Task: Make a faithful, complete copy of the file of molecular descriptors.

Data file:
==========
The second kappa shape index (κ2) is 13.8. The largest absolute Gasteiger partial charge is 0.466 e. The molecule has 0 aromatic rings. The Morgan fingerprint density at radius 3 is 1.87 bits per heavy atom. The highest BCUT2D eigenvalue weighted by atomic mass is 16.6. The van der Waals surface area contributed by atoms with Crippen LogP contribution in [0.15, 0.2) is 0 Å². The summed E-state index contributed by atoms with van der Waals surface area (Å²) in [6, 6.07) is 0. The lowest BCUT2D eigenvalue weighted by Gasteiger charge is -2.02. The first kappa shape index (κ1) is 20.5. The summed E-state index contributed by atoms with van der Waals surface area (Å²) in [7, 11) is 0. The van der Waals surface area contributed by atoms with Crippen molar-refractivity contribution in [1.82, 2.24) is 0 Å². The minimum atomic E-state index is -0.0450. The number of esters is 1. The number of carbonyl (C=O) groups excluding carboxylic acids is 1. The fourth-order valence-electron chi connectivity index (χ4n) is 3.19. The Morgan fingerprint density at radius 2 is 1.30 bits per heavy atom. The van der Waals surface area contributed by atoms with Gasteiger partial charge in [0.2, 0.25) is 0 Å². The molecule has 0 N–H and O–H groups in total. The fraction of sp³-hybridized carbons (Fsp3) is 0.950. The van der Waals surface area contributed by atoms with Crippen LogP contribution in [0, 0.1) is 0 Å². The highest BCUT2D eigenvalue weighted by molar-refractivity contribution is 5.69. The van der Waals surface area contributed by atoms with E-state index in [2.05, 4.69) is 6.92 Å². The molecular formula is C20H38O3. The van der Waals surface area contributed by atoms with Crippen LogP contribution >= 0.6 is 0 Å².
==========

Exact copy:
The second kappa shape index (κ2) is 13.8. The largest absolute Gasteiger partial charge is 0.466 e. The molecule has 0 aromatic rings. The Morgan fingerprint density at radius 3 is 1.87 bits per heavy atom. The highest BCUT2D eigenvalue weighted by atomic mass is 16.6. The van der Waals surface area contributed by atoms with Crippen LogP contribution in [0.15, 0.2) is 0 Å². The summed E-state index contributed by atoms with van der Waals surface area (Å²) in [6, 6.07) is 0. The lowest BCUT2D eigenvalue weighted by Gasteiger charge is -2.02. The first kappa shape index (κ1) is 20.5. The summed E-state index contributed by atoms with van der Waals surface area (Å²) in [7, 11) is 0. The van der Waals surface area contributed by atoms with Crippen molar-refractivity contribution in [1.82, 2.24) is 0 Å². The minimum atomic E-state index is -0.0450. The number of esters is 1. The number of carbonyl (C=O) groups excluding carboxylic acids is 1. The fourth-order valence-electron chi connectivity index (χ4n) is 3.19. The Morgan fingerprint density at radius 2 is 1.30 bits per heavy atom. The van der Waals surface area contributed by atoms with Gasteiger partial charge in [0.2, 0.25) is 0 Å². The molecule has 0 N–H and O–H groups in total. The fraction of sp³-hybridized carbons (Fsp3) is 0.950. The van der Waals surface area contributed by atoms with Crippen LogP contribution in [0, 0.1) is 0 Å². The highest BCUT2D eigenvalue weighted by molar-refractivity contribution is 5.69. The van der Waals surface area contributed by atoms with E-state index in [2.05, 4.69) is 6.92 Å². The molecular formula is C20H38O3. The van der Waals surface area contributed by atoms with Crippen LogP contribution >= 0.6 is 0 Å².